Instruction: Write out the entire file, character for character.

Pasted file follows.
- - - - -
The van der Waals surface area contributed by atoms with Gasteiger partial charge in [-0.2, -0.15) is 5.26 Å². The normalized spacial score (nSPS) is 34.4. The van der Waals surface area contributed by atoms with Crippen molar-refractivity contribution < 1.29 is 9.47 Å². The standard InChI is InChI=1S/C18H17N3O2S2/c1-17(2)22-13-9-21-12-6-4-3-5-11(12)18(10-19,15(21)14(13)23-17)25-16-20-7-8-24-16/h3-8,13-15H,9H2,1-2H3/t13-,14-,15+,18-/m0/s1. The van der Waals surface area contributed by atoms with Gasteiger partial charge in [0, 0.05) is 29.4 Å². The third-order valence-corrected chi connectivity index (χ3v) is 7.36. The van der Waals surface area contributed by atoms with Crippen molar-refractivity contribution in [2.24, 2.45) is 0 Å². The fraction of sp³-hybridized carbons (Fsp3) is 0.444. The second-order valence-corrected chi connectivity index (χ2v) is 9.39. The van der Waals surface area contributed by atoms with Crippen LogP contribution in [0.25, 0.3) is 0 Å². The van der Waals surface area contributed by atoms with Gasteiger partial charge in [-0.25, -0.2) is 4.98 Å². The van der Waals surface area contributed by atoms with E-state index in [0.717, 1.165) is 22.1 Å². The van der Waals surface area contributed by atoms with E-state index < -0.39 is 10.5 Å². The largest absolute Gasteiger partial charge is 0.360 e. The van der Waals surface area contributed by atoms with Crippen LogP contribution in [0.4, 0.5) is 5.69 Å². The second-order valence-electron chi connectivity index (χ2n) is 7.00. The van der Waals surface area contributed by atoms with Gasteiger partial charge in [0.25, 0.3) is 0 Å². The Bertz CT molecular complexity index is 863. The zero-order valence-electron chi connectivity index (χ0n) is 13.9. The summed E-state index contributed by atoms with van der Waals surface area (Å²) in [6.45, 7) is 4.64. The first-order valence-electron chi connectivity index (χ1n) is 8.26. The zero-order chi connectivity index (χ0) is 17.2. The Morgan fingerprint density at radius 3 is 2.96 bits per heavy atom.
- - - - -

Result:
The van der Waals surface area contributed by atoms with Gasteiger partial charge in [-0.2, -0.15) is 5.26 Å². The normalized spacial score (nSPS) is 34.4. The van der Waals surface area contributed by atoms with Crippen molar-refractivity contribution < 1.29 is 9.47 Å². The standard InChI is InChI=1S/C18H17N3O2S2/c1-17(2)22-13-9-21-12-6-4-3-5-11(12)18(10-19,15(21)14(13)23-17)25-16-20-7-8-24-16/h3-8,13-15H,9H2,1-2H3/t13-,14-,15+,18-/m0/s1. The van der Waals surface area contributed by atoms with Gasteiger partial charge in [0, 0.05) is 29.4 Å². The third-order valence-corrected chi connectivity index (χ3v) is 7.36. The van der Waals surface area contributed by atoms with Crippen molar-refractivity contribution in [2.24, 2.45) is 0 Å². The fraction of sp³-hybridized carbons (Fsp3) is 0.444. The second-order valence-corrected chi connectivity index (χ2v) is 9.39. The van der Waals surface area contributed by atoms with Crippen LogP contribution in [0.25, 0.3) is 0 Å². The van der Waals surface area contributed by atoms with Gasteiger partial charge in [-0.25, -0.2) is 4.98 Å². The van der Waals surface area contributed by atoms with E-state index in [0.717, 1.165) is 22.1 Å². The van der Waals surface area contributed by atoms with E-state index < -0.39 is 10.5 Å². The largest absolute Gasteiger partial charge is 0.360 e. The van der Waals surface area contributed by atoms with Crippen LogP contribution in [0.4, 0.5) is 5.69 Å². The second-order valence-electron chi connectivity index (χ2n) is 7.00. The van der Waals surface area contributed by atoms with Gasteiger partial charge in [0.25, 0.3) is 0 Å². The Bertz CT molecular complexity index is 863. The zero-order valence-electron chi connectivity index (χ0n) is 13.9. The summed E-state index contributed by atoms with van der Waals surface area (Å²) in [6.45, 7) is 4.64. The first-order valence-electron chi connectivity index (χ1n) is 8.26. The zero-order chi connectivity index (χ0) is 17.2. The Morgan fingerprint density at radius 3 is 2.96 bits per heavy atom.